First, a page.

You can use Python's multiprocessing package to implement process-based parallelism.
Here is some example code for Gurobi 9 using a Pool:
import multiprocessing as mp
import gurobipy as gp
with gp.Env() as env, gp.Model(env=env) as model:
# define model
# retrieve data from model
if __name__ == '__main__':
with mp.Pool() as pool:
pool.map(solve_model, [input_data1, input_data2, input_data3]
Note though that thread-based parallelism -- e.g. using the threading module -- is not possible since currently the gurobipy module is not thread-safe.
Each process should create its own environment when using multiprocessing. Also, note that you should make sure to properly close your environments and dispose of your models. Starting with Gurobi 9, you can use the following pattern, that will automatically discard your model and environment upon leaving the with-block:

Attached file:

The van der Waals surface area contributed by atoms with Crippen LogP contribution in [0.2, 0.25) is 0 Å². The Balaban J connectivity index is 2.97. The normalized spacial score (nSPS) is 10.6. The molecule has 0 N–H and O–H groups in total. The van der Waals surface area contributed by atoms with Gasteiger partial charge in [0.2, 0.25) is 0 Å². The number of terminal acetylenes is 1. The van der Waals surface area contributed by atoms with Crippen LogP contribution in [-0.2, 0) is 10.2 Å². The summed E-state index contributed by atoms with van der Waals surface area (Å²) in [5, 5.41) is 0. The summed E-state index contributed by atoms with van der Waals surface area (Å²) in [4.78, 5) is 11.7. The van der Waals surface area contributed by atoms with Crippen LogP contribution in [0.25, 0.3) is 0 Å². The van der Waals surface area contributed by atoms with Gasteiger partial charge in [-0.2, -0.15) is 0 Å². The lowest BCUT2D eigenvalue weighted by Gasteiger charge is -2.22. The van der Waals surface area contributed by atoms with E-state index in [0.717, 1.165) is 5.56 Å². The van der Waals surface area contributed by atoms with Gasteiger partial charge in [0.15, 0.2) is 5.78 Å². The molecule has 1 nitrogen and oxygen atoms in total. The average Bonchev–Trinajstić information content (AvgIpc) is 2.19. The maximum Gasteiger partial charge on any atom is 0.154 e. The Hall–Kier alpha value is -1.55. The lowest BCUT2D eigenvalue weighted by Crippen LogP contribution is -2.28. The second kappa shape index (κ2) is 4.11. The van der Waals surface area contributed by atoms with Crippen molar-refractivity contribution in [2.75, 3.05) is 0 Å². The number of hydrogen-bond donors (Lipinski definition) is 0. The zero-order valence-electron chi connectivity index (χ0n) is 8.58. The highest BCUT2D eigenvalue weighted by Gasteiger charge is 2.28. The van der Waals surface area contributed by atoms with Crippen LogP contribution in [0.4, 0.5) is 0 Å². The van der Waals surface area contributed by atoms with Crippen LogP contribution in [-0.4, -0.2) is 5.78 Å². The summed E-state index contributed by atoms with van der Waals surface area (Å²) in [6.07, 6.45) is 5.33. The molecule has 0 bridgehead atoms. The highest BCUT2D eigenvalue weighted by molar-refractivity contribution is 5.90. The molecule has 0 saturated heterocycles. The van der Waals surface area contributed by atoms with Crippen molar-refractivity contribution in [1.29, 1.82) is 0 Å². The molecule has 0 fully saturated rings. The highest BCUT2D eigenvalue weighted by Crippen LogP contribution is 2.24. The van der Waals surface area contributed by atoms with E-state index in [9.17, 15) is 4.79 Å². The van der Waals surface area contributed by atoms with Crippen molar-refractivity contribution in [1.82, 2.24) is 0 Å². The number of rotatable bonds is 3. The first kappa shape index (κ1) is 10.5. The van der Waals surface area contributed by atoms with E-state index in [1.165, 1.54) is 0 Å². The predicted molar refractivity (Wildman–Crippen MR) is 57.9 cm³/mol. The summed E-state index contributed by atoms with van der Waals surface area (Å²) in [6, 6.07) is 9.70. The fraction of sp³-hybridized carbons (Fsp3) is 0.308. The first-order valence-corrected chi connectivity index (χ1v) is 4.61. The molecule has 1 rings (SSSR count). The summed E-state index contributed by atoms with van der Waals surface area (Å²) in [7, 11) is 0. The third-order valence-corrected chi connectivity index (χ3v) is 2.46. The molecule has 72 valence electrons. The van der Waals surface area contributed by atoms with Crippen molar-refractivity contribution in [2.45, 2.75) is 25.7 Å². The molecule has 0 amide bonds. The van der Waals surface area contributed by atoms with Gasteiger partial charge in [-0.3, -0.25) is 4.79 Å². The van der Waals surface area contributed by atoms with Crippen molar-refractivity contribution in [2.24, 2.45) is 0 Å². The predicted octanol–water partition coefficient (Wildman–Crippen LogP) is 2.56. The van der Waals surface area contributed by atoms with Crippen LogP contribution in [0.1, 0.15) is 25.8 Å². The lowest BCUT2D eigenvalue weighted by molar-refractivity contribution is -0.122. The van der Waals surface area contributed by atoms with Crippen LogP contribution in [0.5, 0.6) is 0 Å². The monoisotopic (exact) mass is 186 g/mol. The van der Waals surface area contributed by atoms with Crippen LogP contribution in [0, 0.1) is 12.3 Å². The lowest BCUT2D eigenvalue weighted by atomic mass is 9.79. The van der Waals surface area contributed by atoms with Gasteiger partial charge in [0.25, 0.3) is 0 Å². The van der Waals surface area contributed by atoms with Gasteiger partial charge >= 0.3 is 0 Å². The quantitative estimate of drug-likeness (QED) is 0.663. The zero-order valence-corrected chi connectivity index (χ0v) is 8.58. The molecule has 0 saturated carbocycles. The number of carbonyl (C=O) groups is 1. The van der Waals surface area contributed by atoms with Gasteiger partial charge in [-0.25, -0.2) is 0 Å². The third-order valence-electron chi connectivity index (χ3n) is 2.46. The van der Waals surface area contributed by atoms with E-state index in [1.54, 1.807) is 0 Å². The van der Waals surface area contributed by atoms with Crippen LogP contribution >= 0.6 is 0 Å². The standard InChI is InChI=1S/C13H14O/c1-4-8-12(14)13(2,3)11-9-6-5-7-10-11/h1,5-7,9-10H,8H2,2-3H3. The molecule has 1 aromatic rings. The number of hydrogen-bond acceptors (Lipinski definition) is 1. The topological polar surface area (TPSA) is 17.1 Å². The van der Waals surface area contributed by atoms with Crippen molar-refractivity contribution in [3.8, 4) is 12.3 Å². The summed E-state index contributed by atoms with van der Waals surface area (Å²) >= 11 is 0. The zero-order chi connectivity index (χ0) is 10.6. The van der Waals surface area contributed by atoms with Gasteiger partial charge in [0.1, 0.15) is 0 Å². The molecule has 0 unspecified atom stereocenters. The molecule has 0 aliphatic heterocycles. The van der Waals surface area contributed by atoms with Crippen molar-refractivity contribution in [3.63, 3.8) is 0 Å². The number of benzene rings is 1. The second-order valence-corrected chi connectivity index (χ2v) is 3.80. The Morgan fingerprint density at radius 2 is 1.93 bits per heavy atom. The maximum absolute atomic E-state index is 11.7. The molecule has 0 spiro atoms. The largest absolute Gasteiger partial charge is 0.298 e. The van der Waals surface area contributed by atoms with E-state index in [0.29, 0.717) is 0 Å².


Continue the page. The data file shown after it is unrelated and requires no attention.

with gp.Env() as env, gp.Model(env=env) as model: # remaining model code
With Gurobi 8 and earlier, you have to use:
env = gp.Env()
model = gp.Model(env=env)
# remaining model code
Issues on macOS 10.13 and later
The multiprocessing package supports different methods for starting the subprocesses. Until Python 3.7 the default method on macOS was forking. However, on macOS 10.13 and later there are some issues with that: Fork without exec may crash the subprocess; see here. In this case, "spawn" should be used instead. To change that, you can either use
to change the setting globally. Or use
with mp.get_context("spawn").Pool() as pool:
to change it only for one Pool.
Starting with Python 3.8, spawning is already the default on macOS.
See here for more information.